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Shannon's measure of information, path averages and the origins of random utility models in transport itinerary or mode choice analysis

  • Marc Gaudry

    (AJD - Agora Jules Dupuit - Université de Montréal - Département de sciences économiques)

  • Emile Quinet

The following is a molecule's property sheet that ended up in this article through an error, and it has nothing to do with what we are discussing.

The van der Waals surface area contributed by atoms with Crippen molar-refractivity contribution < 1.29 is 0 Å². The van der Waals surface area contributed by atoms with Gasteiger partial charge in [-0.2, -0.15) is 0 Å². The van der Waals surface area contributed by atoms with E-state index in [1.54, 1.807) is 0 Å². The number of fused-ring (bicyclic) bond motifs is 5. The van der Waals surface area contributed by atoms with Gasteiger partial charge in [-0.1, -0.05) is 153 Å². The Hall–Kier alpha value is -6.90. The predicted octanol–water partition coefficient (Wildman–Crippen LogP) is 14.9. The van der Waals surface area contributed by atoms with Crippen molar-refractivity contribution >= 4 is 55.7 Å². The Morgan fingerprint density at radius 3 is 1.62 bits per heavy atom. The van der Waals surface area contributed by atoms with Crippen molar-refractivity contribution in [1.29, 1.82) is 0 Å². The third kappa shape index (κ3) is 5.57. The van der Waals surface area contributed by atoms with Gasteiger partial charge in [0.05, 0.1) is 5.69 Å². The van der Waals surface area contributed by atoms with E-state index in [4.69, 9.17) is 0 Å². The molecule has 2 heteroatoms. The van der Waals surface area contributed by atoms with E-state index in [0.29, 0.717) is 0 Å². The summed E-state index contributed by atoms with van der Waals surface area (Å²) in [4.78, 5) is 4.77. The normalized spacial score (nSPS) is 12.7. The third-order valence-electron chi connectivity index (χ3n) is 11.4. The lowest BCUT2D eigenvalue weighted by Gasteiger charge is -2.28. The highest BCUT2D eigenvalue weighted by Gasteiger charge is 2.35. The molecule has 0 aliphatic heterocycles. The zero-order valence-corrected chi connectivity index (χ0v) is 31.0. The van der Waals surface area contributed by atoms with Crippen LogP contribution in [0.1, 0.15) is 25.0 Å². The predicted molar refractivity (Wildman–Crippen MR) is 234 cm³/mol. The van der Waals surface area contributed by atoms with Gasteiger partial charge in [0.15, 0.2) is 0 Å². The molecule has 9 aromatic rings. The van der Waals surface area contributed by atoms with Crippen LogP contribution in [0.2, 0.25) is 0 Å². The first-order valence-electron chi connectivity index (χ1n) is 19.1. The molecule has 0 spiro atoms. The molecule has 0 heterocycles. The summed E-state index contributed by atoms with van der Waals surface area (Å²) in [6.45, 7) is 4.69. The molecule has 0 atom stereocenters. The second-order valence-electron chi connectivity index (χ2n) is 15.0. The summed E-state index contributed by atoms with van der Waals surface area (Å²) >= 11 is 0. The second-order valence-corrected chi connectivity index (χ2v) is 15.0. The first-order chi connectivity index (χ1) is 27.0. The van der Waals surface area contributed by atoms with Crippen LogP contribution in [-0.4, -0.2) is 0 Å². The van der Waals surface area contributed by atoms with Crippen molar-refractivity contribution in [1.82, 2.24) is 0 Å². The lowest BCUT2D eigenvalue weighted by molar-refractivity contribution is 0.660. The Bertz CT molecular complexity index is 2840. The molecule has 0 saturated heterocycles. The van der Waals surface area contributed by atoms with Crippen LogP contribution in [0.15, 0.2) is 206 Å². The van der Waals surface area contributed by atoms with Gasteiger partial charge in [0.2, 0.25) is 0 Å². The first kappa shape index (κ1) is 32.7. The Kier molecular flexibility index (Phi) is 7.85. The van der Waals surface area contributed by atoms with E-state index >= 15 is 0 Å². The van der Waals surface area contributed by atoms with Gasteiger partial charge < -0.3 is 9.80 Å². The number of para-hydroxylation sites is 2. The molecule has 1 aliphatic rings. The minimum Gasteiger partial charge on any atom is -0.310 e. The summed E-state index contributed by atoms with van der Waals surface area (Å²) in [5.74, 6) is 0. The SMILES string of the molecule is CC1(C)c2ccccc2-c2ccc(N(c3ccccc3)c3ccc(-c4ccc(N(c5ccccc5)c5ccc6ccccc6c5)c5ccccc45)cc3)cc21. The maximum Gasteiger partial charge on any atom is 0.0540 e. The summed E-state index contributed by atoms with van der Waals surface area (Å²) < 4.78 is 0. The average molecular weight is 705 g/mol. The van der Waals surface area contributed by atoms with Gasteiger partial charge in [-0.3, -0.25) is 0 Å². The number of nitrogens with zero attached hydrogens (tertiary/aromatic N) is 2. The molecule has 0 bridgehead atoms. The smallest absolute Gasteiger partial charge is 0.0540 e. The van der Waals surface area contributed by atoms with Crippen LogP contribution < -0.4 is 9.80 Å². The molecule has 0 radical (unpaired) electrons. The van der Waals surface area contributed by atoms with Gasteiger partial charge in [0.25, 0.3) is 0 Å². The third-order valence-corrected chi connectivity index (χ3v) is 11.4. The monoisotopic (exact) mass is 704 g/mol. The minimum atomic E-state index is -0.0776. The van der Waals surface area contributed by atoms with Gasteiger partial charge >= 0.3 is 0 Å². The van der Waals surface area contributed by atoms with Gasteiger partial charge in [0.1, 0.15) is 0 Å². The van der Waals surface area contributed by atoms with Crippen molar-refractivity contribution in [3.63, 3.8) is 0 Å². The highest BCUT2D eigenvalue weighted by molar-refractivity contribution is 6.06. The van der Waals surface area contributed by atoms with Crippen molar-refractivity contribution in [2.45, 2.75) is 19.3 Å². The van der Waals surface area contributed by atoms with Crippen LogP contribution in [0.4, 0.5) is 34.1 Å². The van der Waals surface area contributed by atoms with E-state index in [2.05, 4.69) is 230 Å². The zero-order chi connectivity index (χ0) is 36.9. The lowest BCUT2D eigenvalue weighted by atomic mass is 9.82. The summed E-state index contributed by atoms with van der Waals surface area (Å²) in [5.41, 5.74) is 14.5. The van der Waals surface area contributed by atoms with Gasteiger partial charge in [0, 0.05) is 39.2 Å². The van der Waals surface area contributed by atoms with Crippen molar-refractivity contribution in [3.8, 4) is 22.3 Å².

(PSE - Paris-Jourdan Sciences Economiques - CNRS : UMR8545 - École des Hautes Études en Sciences Sociales (EHESS) - École des Ponts ParisTech (ENPC) - École normale supérieure [ENS] - Paris - Institut national de la recherche agronomique (INRA), EEP-PSE - Ecole d'Économie de Paris - Paris School of Economics - Ecole d'Économie de Paris)